Morrow DA, de Lemos JA, Sabatine MS, Murphy SA, Demopoulos LA, DiBattiste PM, McCabe CH, Gibson CM, Cannon CP, Braunwald E. Evaluation of B-type natriuretic peptide for risk assessment in unstable angina/non-ST-elevation myocardial infarction: B-type natriuretic peptide and prognosis in TACTICS-TIMI 18. J Am Coll Cardiol. 2003; 41: 1264–1272.
Cannon CP, McCabe CH, Wilcox RG, Langer A, Caspi A, Berink P, Lopez-Sendon J, Toman J, Charlesworth A, Anders RJ, Alexander JC, Skene A, Braunwald E. Oral glycoprotein IIb/IIIa inhibition with orbofiban in patients with unstable coronary syndromes (OPUS-TIMI 16) trial. Circulation. 2000; 102: 149–156.
Antman EM, for the TIMI 9A Investigators. Hirudin in acute myocardial infarction: safety report from the Thrombolysis and Thrombin Inhibition in Myocardial Infarction (TIMI) 9A trial. Circulation. 1994; 90: 1624–1630.
Antman EM, McCabe CH, Gurfinkel EP, Turpie AGG, Bernink PJLM, Salein D, Bayes de Luna A, Fox K, Lablanche J-M, Radley D, Premmereur J, Braunwald E, for the TIMI 11B Investigators. Enoxaparin prevents death and cardiac ischemic events in unstable angina/non–Q-wave myocardial infarction: results of the Thrombolysis in Myocardial Infarction (TIMI) 11B trial. Circulation. 1999; 100: 1593–1601.
Morrow DA, Rifai N, Tanasijevic MJ, Wybenga DR, de Lemos JA, Antman EM. Clinical efficacy of three assays for cardiac troponin I for risk stratification in acute coronary syndromes: a Thrombolysis in Myocardial Infarction (TIMI) 11B Substudy. Clin Chem. 2000; 46: 453–460.
Van Nieuwenhoven FA, Kleine AH, Wodzig WH, Hermens WT, Kragten HA, Maessen JG, Punt CD, Van Dieijen MP, Van der Vusse GJ, Glatz JF. Discrimination between myocardial and skeletal muscle injury by assessment of the plasma ratio of myoglobin over fatty acid-binding protein. Circulation. 1995; 92: 2848–2854.
Lin L, Sylven C, Sotonyi P, Somogyi E, Kaijser L, Jansson E. Myoglobin content and citrate synthase activity in different parts of the normal human heart. J Appl Physiol. 1990; 69: 899–901.
Ishii J, Wang JH, Naruse H, Taga S, Kinoshita M, Kurokawa H, Iwase M, Kondo T, Nomura M, Nagamura Y, Watanabe Y, Hishida H, Tanaka T, Kawamura K. Serum concentrations of myoglobin vs human heart-type cytoplasmic fatty acid-binding protein in early detection of acute myocardial infarction. Clin Chem. 1997; 43: 1372–1378.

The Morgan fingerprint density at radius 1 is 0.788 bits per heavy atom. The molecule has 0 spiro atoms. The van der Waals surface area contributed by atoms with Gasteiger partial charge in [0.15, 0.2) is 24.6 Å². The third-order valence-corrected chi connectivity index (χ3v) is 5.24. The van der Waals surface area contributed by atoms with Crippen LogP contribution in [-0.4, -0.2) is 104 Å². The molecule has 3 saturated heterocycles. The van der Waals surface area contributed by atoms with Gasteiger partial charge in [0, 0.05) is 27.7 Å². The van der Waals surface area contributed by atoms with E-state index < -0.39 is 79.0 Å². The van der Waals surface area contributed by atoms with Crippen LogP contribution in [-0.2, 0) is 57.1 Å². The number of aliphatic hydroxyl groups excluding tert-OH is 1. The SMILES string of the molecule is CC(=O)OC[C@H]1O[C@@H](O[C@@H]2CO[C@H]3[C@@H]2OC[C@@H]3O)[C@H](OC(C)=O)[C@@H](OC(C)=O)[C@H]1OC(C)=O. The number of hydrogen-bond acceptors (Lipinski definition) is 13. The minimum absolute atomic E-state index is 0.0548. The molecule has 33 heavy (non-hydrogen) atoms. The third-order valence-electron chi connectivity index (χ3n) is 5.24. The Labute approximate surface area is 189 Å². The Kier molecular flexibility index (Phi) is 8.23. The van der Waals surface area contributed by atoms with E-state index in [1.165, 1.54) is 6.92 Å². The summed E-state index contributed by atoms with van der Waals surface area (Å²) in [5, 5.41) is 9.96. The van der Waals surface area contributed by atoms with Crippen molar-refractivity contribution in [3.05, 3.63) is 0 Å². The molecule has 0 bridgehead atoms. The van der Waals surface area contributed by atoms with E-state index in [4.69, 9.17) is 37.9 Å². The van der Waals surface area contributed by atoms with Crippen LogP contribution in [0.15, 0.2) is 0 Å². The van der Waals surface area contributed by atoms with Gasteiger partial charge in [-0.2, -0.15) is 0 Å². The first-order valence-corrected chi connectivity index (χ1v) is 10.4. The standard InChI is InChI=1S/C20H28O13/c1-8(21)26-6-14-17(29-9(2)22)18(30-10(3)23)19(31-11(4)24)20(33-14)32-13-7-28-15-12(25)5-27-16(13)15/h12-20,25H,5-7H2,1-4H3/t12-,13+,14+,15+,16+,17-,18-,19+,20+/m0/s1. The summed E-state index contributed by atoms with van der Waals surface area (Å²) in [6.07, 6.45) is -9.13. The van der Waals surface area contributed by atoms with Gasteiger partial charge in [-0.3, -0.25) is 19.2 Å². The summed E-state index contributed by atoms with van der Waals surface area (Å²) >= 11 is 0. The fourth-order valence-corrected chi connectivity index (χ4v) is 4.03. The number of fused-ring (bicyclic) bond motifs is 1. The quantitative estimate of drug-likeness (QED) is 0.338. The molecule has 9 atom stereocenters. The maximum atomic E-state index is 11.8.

Ishii J, Ozaki Y, Lu J, Kitagawa F, Kuno T, Nakano T, Nakamura Y, Naruse H, Mori Y, Matsui S, Oshima H, Nomura M, Ezaki K, Hishida H. Prognostic value of serum concentration of heart-type fatty acid-binding protein relative to cardiac troponin T on admission in the early hours of acute coronary syndrome. Clin Chem. 2005; 51: 1397–1404.
Morrow DA, Braunwald E. Future of biomarkers in acute coronary syndromes: moving toward a multimarker strategy. Circulation. 2003; 108: 250–252.
Sabatine MS, Morrow DA, de Lemos JA, Gibson CM, Murphy SA, Rifai N, McCabe C, Antman EM, Cannon CP, Braunwald E. Multimarker approach to risk stratification in non-ST elevation acute coronary syndromes: simultaneous assessment of troponin I, C-reactive protein, and B-type natriuretic peptide. Circulation. 2002; 105: 1760–1763.
Heart-type fatty acid binding protein (H-FABP) is a small cytosolic protein that is present in abundance in the myocardium and rapidly released into the circulation in response to myocardial injury. We evaluated the prognostic utility of H-FABP in 2287 patients with an acute coronary syndrome enrolled in OPUS-TIMI 16. Patients were followed up for 10 months for major cardiovascular events. After adjustment for differences in baseline characteristics, patients with an elevated level of H-FABP (>8 ng/mL) had a significantly higher risk of death, myocardial infarction, or congestive heart failure over 10 months of follow-up (adjusted hazard ratio, 1.9; 95% CI, 1.3 to 2.7; P=0.001). Moreover, H-FABP provided incremental information for risk stratification that was independent of traditional risk factors and biomarkers, including troponin I, myoglobin, and B-type natriuretic peptide. In addition, H-FABP identified patients at increased risk of recurrent cardiovascular events in the presence of a negative serum troponin I. H-FABP, with its rapid-release kinetics, may offer a novel means to help identify patients with ongoing or recurrent myocardial ischemia who are at particular risk of adverse outcomes. Further investigation will be useful to help to establish the clinical utility of this marker in the context of new biomarker assays.